Transport for Scotland has published its Rail Services Decarbonisation Action Plan. The plan focuses on decarbonising transport through modal shift to rail, and decarbonising rail traction energy through the removal of diesel passenger trains from the Scottish network by 2035. Transport for Scotland will seek to maximise all opportunities for modal shift to rail from heavy goods vehicles. Options for electrification of freight sidings, if appropriate, and terminal requirements will be reviewed during the design phases.
The plan also expects and encourages ‘all constituent parts of the rail industry, including Network Rail, train and freight operating companies and rolling stock providers, to produce long-term plans to achieve both interim and long-term targets towards broader industry-wide decarbonisation’.
Around 45% of Scottish rail freight journeys are currently electrically hauled from origin to destination. The plan aims to electrify, on average, 130 single track kilometres per year in order to achieve the 2035 target. As a significant proportion of freight is cross-border, the plan commits to working with the UK Government to align electrification plans so that key freight routes from England to Scotland have fully electrified lines especially to/from key English ports.
The plan notes that there is known latent demand for rail freight as environmental concerns are beginning to change the logistics choices of Scottish producers. For example, there is demand for an additional four trains a day (in each direction) to both Aberdeenshire and Inverness-shire. As each freight train can remove up to 76 HGVs from the road, these additional services could provide a potential maximum reduction in road transport of 1216 lorries.
The RFG welcomes the plan’s commitment to a long-term programme of electrification, rather than an intermittent schedule with peaks and troughs, to ‘provide a high degree of investment certainty for the industry so that the supply chain can plan, recruit and make resources ready with confidence. In doing so we hope to achieve a constant work bank and engender confidence within the rail sector’. The plans intends that this will enable the rail supply industry to ‘implement more appropriate techniques and equipment utilising knowledge and experience gained from our earlier projects in order to deliver and secure greater efficiencies’. As the plan sets out, there significant prospects for the creation of more skilled, sustainable jobs in Scotland in the direct provision of electrification as well as in the supply of rolling stock and advanced technologies in the design of alternative traction methods to complement electrification of the network.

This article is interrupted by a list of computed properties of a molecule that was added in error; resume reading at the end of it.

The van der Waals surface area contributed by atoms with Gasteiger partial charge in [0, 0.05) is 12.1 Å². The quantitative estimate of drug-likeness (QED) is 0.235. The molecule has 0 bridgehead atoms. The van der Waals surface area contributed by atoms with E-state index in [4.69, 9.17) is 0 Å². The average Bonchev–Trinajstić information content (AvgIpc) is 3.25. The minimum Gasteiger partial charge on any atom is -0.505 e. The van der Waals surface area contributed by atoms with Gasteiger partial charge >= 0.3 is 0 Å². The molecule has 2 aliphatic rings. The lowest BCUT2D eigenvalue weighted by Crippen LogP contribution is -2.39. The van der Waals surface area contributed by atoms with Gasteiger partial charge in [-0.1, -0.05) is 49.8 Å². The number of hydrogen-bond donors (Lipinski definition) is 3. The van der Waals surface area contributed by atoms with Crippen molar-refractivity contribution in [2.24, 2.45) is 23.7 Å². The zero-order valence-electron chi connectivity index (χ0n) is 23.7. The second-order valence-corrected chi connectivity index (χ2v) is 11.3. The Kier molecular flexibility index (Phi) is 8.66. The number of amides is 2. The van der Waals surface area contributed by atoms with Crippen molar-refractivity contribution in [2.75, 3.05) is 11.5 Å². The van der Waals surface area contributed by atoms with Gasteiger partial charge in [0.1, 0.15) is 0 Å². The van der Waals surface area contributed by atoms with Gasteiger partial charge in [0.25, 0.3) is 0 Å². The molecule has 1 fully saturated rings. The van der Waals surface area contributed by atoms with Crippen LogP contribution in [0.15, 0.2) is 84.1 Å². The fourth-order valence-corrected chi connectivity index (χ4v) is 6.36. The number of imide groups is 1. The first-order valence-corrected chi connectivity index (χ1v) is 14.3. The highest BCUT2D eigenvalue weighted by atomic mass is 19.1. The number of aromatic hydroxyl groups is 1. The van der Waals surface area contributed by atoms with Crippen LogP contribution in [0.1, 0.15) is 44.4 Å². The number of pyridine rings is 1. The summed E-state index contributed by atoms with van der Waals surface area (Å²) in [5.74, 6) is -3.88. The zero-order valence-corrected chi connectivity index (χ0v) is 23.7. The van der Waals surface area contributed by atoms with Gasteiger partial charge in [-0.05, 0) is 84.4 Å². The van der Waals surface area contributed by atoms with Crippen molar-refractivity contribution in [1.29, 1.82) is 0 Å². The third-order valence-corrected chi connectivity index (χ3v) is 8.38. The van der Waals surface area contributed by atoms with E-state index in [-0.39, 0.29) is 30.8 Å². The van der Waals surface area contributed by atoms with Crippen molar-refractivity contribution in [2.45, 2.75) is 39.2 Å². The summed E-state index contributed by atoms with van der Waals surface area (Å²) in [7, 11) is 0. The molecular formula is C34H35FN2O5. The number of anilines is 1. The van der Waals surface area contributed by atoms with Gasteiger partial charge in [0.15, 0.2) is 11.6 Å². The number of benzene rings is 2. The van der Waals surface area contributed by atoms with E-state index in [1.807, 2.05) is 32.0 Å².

The plan states that the next National Planning Framework (currently in preparation) must contribute to a range of outcomes including meeting greenhouse gas emissions reduction targets and align with and facilitate a wide range of Scottish Government policy and strategies. Taking forward the action plan ‘requires support from – and should be reflected in – our land-use planning framework’.
The plan sets out other significant advantages of electrically hauled or bi-mode rail freight in addition to the environmental benefits, these include:
- faster acceleration to reduce journey times (crucial for rail freight’s competitiveness with road freight) and improve rail capacity for all rail users
- increased modal shift to rail – preventing lorry miles and reducing road congestion
- increased efficiency from removing the unpredictability and expense of diesel costs. The increased payload potential also reduces overall industry costs
- productivity gains (more freight carried per path) – would not come at the expense of performance or capacity; and
- electric freight locomotives can be quieter than diesel locomotives those living near the railway
Joe O’Donnell, Head of Policy, Rail Freight Group said: “The RFG welcomes this clear plan to decarbonise Scotland’s railways which clearly sets out the benefits of electric traction for rail freight and Scotland. The plan will further improve rail freight’s environmental credentials and its competitiveness with road freight. We especially welcome the statement that the needs of rail should be reflected in the next National Planning Framework. The only note of caution is the statement that electrification of some freight only lines may be subject to review. Certainty is key for private sector investment. Transport for Scotland should clarify the details of such review.”